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St. Ignatius custodian saved by teamwork of staff

Updated: Jun 29, 2021

The following story appeared in the June 25 Idaho Catholic Register.

Jeff McDonnell with 300 cards from students of St. Ignatius Catholic School in Meridian, where he is a custodian. One child wrote, “Mr. McDonnell, I prayed for you every night.” (Courtesy photo/ Jeff McDonnell)

By Emily Woodham

Staff Writer

Jeff McDonnell’s decision to play his guitar for Meredith Dressler’s second grade class at St. Ignatius School in Meridian was a decision that would save his life.

McDonnell, a custodian for the school who is also a musician, finished sharing his music with the students and then collapsed just as he was leaving the class. If he had been at home, he likely would have died.

“He was completely unconscious and his color started changing, as if he wasn’t getting oxygen,” Dressler said. She knew from her training that all faculty and staff receive, to tilt his head to check his airway and check his pulse, which she could not detect. Dressler yelled for someone to call 911 and began cardiopulmonary resuscitation (CPR).

Amy Caldwell, who is a teacher’s aide to Dressler, called 911 and raced to the school nurse’s office. Sheri Placido, a certified nursing assistant with Saint Alphonsus Health System, heard Caldwell running and knew something was wrong. As soon as Caldwell yelled that they needed the AED (Automated External Defibrillator), Placido grabbed the device, which set off an alarm alerting administrators that there was a life-threatening emergency.

When Placido arrived at the classroom, Dressler was still giving McDonnell CPR. Placido attached the AED to McDonnell to shock his heart into beating again. While waiting for the ambulance, the AED, which automatically senses when the heart needs needs to be restarted with an electric shock.

Jeff McDonnell returned to St. Ignatius School to thank his heroes. He is pictured with Sheri Placido, the school nurse who used an AED (Automated External Defibrillator) to restart his heart.

Paramedics arrived in less than 10 minutes and placed McDonnell on a stretcher. By this time, he had regained consciousness.

After surgery, a lengthy hospital stay and heart rehabilitation therapy, McDonnell is doing well. His father died from a heart attack when McDonnell was in the fourth grade. Other family members also died from heart attacks.

“Normally I would have been at home during that time,” McDonnell said. “If I had been at home alone, it would have been disaster.” McDonnell, his wife and five children are grateful that he was in the right place, at the right time.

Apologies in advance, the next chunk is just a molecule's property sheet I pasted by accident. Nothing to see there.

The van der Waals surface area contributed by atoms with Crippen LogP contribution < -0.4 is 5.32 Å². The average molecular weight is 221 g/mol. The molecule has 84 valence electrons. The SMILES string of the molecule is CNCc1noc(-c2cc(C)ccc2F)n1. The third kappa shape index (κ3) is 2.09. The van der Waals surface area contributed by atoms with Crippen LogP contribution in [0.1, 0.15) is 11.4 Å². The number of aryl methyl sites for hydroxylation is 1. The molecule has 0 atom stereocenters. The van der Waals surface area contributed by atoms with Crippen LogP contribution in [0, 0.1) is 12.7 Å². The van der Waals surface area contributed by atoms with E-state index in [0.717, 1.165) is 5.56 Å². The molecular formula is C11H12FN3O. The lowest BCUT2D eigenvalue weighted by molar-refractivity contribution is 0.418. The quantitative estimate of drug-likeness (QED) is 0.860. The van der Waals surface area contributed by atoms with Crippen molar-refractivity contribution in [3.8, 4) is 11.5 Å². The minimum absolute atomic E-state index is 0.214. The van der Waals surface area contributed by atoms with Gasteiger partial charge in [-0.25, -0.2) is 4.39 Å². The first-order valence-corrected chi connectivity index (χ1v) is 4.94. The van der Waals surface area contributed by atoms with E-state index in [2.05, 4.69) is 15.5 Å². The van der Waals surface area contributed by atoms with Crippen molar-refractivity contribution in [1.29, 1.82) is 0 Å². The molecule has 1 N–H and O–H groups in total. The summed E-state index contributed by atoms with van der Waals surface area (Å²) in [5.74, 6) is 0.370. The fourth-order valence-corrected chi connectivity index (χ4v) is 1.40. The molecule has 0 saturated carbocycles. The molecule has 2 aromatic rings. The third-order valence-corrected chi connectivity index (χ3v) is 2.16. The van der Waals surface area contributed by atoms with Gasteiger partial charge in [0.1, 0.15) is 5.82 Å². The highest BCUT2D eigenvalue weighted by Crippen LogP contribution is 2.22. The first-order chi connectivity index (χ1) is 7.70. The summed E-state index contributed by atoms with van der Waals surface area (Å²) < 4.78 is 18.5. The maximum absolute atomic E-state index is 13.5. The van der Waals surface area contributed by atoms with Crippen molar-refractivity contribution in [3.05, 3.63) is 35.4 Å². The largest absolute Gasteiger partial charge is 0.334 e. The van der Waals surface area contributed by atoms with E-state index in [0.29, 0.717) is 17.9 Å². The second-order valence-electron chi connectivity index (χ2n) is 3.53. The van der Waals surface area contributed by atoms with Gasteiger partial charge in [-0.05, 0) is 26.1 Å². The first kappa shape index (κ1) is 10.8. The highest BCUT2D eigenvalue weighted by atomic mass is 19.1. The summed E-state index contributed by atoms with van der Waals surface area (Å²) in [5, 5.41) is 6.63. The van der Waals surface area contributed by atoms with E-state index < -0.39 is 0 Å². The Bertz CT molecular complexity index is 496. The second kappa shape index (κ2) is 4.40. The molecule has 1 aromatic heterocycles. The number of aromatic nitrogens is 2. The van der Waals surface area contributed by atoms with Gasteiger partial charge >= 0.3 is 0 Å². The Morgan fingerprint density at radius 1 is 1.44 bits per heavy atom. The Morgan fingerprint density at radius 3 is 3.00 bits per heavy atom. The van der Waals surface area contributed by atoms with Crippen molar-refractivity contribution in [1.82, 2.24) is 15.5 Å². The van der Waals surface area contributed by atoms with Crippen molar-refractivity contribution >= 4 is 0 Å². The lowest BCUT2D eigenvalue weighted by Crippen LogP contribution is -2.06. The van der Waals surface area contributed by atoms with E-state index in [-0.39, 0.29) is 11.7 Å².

McDonnell, Placido, Caldwell and Dressler, all agree that the training, AED and teamwork made all the difference in saving his life.

All staff members at St. Ignatius have CPR and emergency First Aid training each August before school starts. A part of their training is using the Automated External Defibrillator. According to the American Heart Association, immediate CPR and use of an AED during a heart attack doubles the chance of survival for a heart patient.

Left, Merrideth Dressler, the teacher who performed CPR on McDonnell. Right, Amy Caldwell, who called 911 and ran to get Placido and the AED. (Courtesy photos)

Placido has worked as a school nurse for 22 years, but this was a first for her. “Everyone hopes they’ll never need to use the AED,” she said. Being prepared, however, saved McDonnell’s life. Caldwell.

St. Ignatius students are also prepared for how to act in an emergency. The students in the classroom stayed calm, and listened to and followed all instructions. They were removed from the classroom within minutes, and a school counselor spoke with the students to help them process the emergency.

The staff at St. Ignatius also expressed a profound gratefulness for life. “Life is fragile. We’re not guaranteed tomorrow, so we should appreciate each other and be grateful for each day,” Dressler said.

Prayer also helped. Placido, who is a parishioner of Risen Christ parish in Boise, prayed as she rushed to Mc-Donnell’s side. Dressler and Caldwell, parishioners of Holy Apostles in Meridian, also mentioned the impact of prayer. “It was God’s plan and God’s work that it all worked out,” said

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